Jessie: In New Hampshire where there is yet more snow in the forecast!
As you are probably aware, March is Women’s History month. Considering I am a woman who writes historical novels with mostly female protagonists, I am sure that is not surprising that this is a month that interests me a great deal. What does surprise me is how each time March rolls around another aspect of the topic piques my interest. There are so many interesting things to explore and consider even by visiting the official website put on by the federal government. As I look over all the different exhibits showcased there, I find myself in awe of all that has come before and feel inspired for else what may lie ahead. There are so many areas covered on the website that there is something for everyone!
For example, the website includes links to:
- Drawn to Purpose: American Women Illustrators and Cartoonists
- Hetty Green the “Witch of Wall Street” was Born: This Month in Business History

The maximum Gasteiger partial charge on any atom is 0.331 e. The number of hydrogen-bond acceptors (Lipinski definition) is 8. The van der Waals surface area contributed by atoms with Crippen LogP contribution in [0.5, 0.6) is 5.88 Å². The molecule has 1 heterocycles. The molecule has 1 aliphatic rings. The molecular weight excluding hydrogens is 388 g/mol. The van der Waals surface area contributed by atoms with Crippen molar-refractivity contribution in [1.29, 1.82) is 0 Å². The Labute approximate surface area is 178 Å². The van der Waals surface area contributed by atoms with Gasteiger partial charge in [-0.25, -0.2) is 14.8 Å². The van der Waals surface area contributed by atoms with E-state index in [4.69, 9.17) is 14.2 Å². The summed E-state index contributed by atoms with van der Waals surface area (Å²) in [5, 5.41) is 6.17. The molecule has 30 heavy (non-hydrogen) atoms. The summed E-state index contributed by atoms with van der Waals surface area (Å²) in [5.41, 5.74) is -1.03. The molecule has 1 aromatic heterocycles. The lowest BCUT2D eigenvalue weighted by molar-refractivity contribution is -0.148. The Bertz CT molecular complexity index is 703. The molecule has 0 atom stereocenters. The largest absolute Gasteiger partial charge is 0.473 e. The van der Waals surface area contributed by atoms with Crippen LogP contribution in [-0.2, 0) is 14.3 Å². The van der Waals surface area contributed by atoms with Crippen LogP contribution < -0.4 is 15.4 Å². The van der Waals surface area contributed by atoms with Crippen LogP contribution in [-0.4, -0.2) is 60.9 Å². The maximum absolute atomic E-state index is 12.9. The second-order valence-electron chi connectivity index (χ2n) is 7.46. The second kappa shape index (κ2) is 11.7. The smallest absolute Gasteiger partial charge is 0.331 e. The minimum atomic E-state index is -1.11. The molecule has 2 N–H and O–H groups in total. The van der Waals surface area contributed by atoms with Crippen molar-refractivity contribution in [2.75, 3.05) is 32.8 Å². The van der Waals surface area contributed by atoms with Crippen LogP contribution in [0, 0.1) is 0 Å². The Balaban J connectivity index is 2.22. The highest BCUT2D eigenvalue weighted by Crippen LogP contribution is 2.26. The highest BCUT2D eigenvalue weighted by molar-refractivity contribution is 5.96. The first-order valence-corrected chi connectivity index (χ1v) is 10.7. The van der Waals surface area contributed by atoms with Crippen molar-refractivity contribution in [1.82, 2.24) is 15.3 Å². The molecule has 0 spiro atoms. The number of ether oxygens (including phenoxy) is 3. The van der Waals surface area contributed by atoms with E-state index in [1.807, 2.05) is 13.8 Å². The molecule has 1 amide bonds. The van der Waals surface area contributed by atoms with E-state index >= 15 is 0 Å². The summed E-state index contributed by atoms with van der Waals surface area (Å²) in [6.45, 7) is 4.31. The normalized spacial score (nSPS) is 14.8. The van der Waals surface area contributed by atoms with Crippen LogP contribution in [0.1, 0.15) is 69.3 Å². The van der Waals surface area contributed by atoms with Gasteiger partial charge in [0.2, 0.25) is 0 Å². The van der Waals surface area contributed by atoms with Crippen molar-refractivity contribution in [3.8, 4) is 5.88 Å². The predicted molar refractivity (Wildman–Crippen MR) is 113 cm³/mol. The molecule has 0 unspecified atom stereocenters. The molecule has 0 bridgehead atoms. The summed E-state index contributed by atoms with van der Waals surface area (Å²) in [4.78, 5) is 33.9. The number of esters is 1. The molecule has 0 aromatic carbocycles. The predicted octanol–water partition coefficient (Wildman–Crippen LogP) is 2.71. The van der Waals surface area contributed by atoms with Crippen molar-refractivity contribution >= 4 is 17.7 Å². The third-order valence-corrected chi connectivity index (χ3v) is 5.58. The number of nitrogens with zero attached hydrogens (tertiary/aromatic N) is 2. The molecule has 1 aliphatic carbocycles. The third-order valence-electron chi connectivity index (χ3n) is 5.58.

- Tupperware! (partially funded by the National Endowment for the Humanities)
- Women’s Rights National Historical Park
- Women Suffrage: Women Fight for the Vote. Help the Library of Congress improve access to women’s suffrage history! Transcribe the writings of movement leaders for our By the People project.
- Portraits of Nineteenth Century African American Women Activists Newly Available Online (Library of Congress)
- Women They Talk About: Discovering America’s Female Film Pioneers (National Endowment for the Humanities & the American Film Institute)
- Women Homesteaders
- One Half of the People: Advancing Equality for Women—Traveling Exhibit (National Archives)
- Explorers–Women of the Polar Archives-Marie Peary Stafford and Louise Boyd
- World War I–Female Yeomen
- “I Dance to Share”: Sue Yeon Park Sustains Korean Ritual Performance in America
- Roller Derby for Everybody: A History and Culture of Inclusivity
This sampling of the offerings barely scratches the surface of what is available on this one website alone. From famous women to those who were the sort you might meet at the grocer or at a quilting group, there are so many intriguing articles, photographs, interviews and exhibits available at the click of a mouse. It truly is a celebration of one half of the world’s population. I have found my research and reading there to be both thought-provoking and uplifting. I hope that this sample has sparked your own curiosity and that you will find something of interest too!
Readers, what sorts of things either online or in real life make you feel either proud of the past or hopeful about the future?